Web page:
On Sept. 1, the U.S. Centers for Disease Control and Prevention announced a sweeping federal eviction moratorium for tenants who are unable to pay their rent due to the COVID-19 pandemic.
There are two generic types of cancer: the cancer that you have, and the cancer that has you.
Eleven years, six months and two weeks, approximately, after being diagnosed with "terminal" cancer: stage IV non small cell lung cancer, I have begun my treatment for stage IV papillary thyroid cancer.
Workers lucky enough to have a job face the double bind of fearing the risk of COVID-19 and being laid off.
There will be nothing leisurely about this Labor Day for many working families, not least for essential workers.
As I was telling my long-time friend, Rita, over the phone on Saturday afternoon, as a cancer patient – and I know this is going to sound ridiculous, short-sighted and stupid, I am not always forthcoming and honest when it comes to sharing new symptoms with my doctors, particularly my oncologist.
Hundreds of calls and emails from constituents urging Congress to stop efforts to sabotage the USPS.
This August the U.S. Postal Service (USPS) unexpectedly became a center of national attention.
I don't remember much substance from my freshman-level psychology 100 class at the University of Maryland in 1972 except that the lecture hall sat approximately 600 students, tests were graded on a bell curve (with which I was totally unfamiliar), the professor always wore black leather pants, and he brought his dog to every lecture.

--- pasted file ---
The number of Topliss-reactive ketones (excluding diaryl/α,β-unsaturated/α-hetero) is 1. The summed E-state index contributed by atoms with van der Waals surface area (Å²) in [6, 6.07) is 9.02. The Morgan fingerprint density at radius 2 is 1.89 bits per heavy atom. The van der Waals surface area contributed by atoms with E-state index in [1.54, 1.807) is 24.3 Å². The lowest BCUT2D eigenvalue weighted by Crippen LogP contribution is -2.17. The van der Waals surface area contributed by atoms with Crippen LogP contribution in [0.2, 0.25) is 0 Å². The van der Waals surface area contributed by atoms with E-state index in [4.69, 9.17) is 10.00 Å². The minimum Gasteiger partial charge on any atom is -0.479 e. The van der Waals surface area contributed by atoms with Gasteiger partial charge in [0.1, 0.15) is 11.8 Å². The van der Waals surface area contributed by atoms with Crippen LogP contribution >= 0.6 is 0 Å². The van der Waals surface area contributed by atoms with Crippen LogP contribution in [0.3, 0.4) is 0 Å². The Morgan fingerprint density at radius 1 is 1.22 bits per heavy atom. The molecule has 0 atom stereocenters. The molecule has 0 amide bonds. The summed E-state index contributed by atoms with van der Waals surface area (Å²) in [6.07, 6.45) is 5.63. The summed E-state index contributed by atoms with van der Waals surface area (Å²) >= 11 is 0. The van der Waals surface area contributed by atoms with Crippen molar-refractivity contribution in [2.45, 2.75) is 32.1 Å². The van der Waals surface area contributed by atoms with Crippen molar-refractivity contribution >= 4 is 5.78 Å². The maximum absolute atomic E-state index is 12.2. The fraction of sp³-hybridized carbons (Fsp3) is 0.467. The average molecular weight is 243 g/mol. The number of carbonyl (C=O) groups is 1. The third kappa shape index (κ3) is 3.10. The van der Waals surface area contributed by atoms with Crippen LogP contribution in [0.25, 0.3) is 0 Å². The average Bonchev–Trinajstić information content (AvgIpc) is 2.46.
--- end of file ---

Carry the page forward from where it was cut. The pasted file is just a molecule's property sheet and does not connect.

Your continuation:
After 11 years and almost exactly six months since being diagnosed with stage IV, non-small cell lung cancer, the party is apparently over.
As mothers and grandmothers, the 400 members of the Montgomery County Federation of Republican Women (MCFRW) applaud Governor Larry Hogan for overturning the Montgomery County Health Officer’s directive to keep nonpublic schools closed.
Whether or not I'm certain about my attitude toward being a dual cancer threat (non small cell lung and papillary thyroid, cancer), only my subconscious knows for sure.
The prohibition of marijuana in America has clearly failed.
After more than six months away from the infusion center, due to the treatment for my papillary thyroid cancer stage II, I make my return on Wednesday, July 22.
And not just Tuesday, either. All week in fact, I'll be waiting to hear the music.
The Pet Almanac, a twice-yearly special edition, will publish the last week of July, and photos and stories of your pets with you and your family should be submitted by Thursday, July 23.
"Very interesting," to quote Artie Johnson from "Rowan & Martin's Laugh-In," that "crazy-kooky" comedy show from the 70s.